Rachel, writing

All things novelling-related as I embark on my self-publishing adventure

Archive for the tag “marketing”

Rachel, not writing

Wicker Chair Sitting at Desk

Sometimes, life gets in the way of writing. I just moved: it wasn’t intentional, but as I’m currently renting and the owner of the property passed away, the tenancy ended. So, I embarked on househunting and moving madness and all the accompanying admin, made rather more challenging by my husband being abroad for the duration.

In some ways, it wasn’t such a bad thing. It was a well-timed fresh start, as it’s been quite difficult to let go of  ‘The Syndrome Diaries’ and get stuck into a new project. However, I really ought to have been marketing on full throttle as Christmas is a peak time for book purchases and for people to receive empty Kindles. And I didn’t. I also did almost no work on my PhD, at a time when I ought to have been promoting a study (if you’re planning on starting an exercise programme in the first quarter of 2013, you can take part: info is here and the link to sign up is here – that’s my shameless plug done for this blog).

So how many copies of Syndrome have I sold recently? Erm, not very many. But I received my first royalty payment! It wasn’t huge, but to have earned money from the novel is such a fantastic feeling. It was a bit like crossing the finishing line the first time I ran a marathon. And in many ways, the same principles are involved: consistent effort, keeping going when you have a setback and never giving up.

So I haven’t given up. I’ve taken a couple of old bits of writing along to the writing group, and had my first stab in many years at writing a short story, inspired by this rather wonderful book. And four seven-hour flights in a month (two visits to hubby) have given me lots of reading time, which is great for inspiration. So I may have slacked off, but I’m re-energised and raring to go in 2013.

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How to write a novel: 7 Prepping the manuscript for an Amazon upload

Light at the end of the tunnel…

After the beta feedback, I revised parts of The Syndrome Diaries and re-read the manuscript a couple of times. Firstly, when you change parts of a novel, you often find that another part stops making sense so you need to read through for continuity. Secondly, I was typo-spotting  – assisted by Dad.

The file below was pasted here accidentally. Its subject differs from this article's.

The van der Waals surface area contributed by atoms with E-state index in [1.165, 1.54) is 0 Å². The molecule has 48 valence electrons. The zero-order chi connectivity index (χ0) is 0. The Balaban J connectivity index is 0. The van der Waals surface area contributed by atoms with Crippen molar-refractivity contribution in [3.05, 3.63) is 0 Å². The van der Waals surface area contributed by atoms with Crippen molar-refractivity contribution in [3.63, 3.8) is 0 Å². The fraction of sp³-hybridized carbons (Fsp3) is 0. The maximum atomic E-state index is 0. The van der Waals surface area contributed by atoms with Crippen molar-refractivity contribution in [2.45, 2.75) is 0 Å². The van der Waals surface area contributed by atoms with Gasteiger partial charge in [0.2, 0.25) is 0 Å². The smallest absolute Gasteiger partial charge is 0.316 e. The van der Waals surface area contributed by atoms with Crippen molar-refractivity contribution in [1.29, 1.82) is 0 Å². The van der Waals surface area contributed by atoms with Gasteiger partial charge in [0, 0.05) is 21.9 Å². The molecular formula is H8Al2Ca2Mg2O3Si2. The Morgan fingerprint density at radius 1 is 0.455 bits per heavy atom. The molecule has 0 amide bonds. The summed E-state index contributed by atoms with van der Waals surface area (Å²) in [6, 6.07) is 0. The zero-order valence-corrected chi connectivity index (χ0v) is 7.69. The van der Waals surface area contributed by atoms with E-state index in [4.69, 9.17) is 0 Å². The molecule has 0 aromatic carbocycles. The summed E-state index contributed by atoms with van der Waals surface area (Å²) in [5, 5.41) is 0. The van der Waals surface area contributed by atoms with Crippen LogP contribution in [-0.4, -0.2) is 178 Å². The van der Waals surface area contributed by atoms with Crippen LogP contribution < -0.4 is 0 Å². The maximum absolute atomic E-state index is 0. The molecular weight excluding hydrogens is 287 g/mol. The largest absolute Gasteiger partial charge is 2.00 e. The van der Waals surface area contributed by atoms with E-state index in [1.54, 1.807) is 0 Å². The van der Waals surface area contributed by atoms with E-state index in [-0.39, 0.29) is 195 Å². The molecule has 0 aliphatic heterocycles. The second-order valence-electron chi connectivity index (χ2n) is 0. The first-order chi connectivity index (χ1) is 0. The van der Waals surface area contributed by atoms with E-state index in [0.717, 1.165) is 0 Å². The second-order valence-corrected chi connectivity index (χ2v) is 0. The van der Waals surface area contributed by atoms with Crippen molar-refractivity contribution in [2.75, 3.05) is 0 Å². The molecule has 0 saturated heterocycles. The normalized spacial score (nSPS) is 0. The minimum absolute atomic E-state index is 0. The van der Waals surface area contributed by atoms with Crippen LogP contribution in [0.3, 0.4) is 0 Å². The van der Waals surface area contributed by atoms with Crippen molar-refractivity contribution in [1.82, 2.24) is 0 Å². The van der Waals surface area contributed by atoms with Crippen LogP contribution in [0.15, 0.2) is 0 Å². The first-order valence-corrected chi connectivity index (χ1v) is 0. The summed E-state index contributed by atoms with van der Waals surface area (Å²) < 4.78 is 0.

The decision to self-publish

Although I’d originally considered sending The Syndrome Diaries  to an agent, by this point I’d decided to self-publish. There are several reasons why it was unlikely to be accepted:

  1. The main characters aren’t particularly endearing. I think they’re interesting, but this doesn’t make them nice, so they’re difficult to sympathise with.
  2. The conventions of particular genres aren’t followed. In regular women’s fiction, Ben would get his comeuppance for his attitude towards marriage, and Becky would live happily ever after by getting hitched and having children. Of course, there are plenty of women out there who are having wonderful lives without children (I count myself as one of them), but saying so still provokes controversy.
  3. A female author and female narrator have led to the book being assumed to be women’s fiction, but the most favourable reactions among people who heard several extracts during its writing came from men. It’s a bit of a hermaphrodite of a book, so not commercial.

Additionally, if I was lucky enough to get a publishing contract, advances are small, timeframes are long and there’s no guarantee the book would actually get published, yet all my rights to the novel would be handed over. Writing would become a job rather than a hobby (my stint as a fitness instructor showed me what a bad idea that can be) and I love my academic career so don’t have any great motivation to be a full-time writer. On balance, it seemed better to head straight down the self-publishing route.

Formatting the manuscript for Amazon

I’ve read widely on self-publishing, and the most useful books I’ve found are Catherine Ryan Howard’s Self-printing and Ali Luke’s Publishing E-Books for Dummies. They’re both full of common sense and realistic advice rather than hyping themselves up to suggest you’ll be the next John Locke. I used Catherine’s advice on formatting the manuscript and Ali’s guidance on uploading and the various self-publishing options available.